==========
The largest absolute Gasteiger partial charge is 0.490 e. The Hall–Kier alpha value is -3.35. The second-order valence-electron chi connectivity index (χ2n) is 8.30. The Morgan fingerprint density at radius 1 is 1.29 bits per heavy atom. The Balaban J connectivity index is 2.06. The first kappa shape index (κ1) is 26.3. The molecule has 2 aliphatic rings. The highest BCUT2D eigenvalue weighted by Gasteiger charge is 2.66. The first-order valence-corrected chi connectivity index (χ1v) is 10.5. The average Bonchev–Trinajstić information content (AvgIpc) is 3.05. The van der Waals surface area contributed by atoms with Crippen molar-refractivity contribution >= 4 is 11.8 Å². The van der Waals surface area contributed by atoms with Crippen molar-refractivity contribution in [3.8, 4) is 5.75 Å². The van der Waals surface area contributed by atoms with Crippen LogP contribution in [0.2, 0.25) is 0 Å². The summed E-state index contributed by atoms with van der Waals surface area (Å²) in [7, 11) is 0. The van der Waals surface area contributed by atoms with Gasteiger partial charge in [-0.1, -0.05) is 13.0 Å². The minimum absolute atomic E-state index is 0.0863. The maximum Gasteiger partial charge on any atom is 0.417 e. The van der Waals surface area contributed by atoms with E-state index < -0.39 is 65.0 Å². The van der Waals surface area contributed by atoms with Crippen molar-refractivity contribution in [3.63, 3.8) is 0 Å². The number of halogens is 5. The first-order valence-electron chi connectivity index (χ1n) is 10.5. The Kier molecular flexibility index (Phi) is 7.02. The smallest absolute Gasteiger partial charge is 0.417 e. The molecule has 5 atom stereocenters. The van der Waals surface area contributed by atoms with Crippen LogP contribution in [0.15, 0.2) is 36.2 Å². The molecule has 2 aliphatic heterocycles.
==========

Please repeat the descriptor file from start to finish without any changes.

The largest absolute Gasteiger partial charge is 0.490 e. The Hall–Kier alpha value is -3.35. The second-order valence-electron chi connectivity index (χ2n) is 8.30. The Morgan fingerprint density at radius 1 is 1.29 bits per heavy atom. The Balaban J connectivity index is 2.06. The first kappa shape index (κ1) is 26.3. The molecule has 2 aliphatic rings. The highest BCUT2D eigenvalue weighted by Gasteiger charge is 2.66. The first-order valence-corrected chi connectivity index (χ1v) is 10.5. The average Bonchev–Trinajstić information content (AvgIpc) is 3.05. The van der Waals surface area contributed by atoms with Crippen molar-refractivity contribution >= 4 is 11.8 Å². The van der Waals surface area contributed by atoms with Crippen molar-refractivity contribution in [3.8, 4) is 5.75 Å². The van der Waals surface area contributed by atoms with Crippen LogP contribution in [0.2, 0.25) is 0 Å². The summed E-state index contributed by atoms with van der Waals surface area (Å²) in [7, 11) is 0. The van der Waals surface area contributed by atoms with Gasteiger partial charge in [-0.1, -0.05) is 13.0 Å². The minimum absolute atomic E-state index is 0.0863. The maximum Gasteiger partial charge on any atom is 0.417 e. The van der Waals surface area contributed by atoms with E-state index < -0.39 is 65.0 Å². The van der Waals surface area contributed by atoms with Crippen molar-refractivity contribution in [3.63, 3.8) is 0 Å². The number of halogens is 5. The first-order valence-electron chi connectivity index (χ1n) is 10.5. The Kier molecular flexibility index (Phi) is 7.02. The smallest absolute Gasteiger partial charge is 0.417 e. The molecule has 5 atom stereocenters. The van der Waals surface area contributed by atoms with Crippen LogP contribution in [0.15, 0.2) is 36.2 Å². The molecule has 2 aliphatic heterocycles.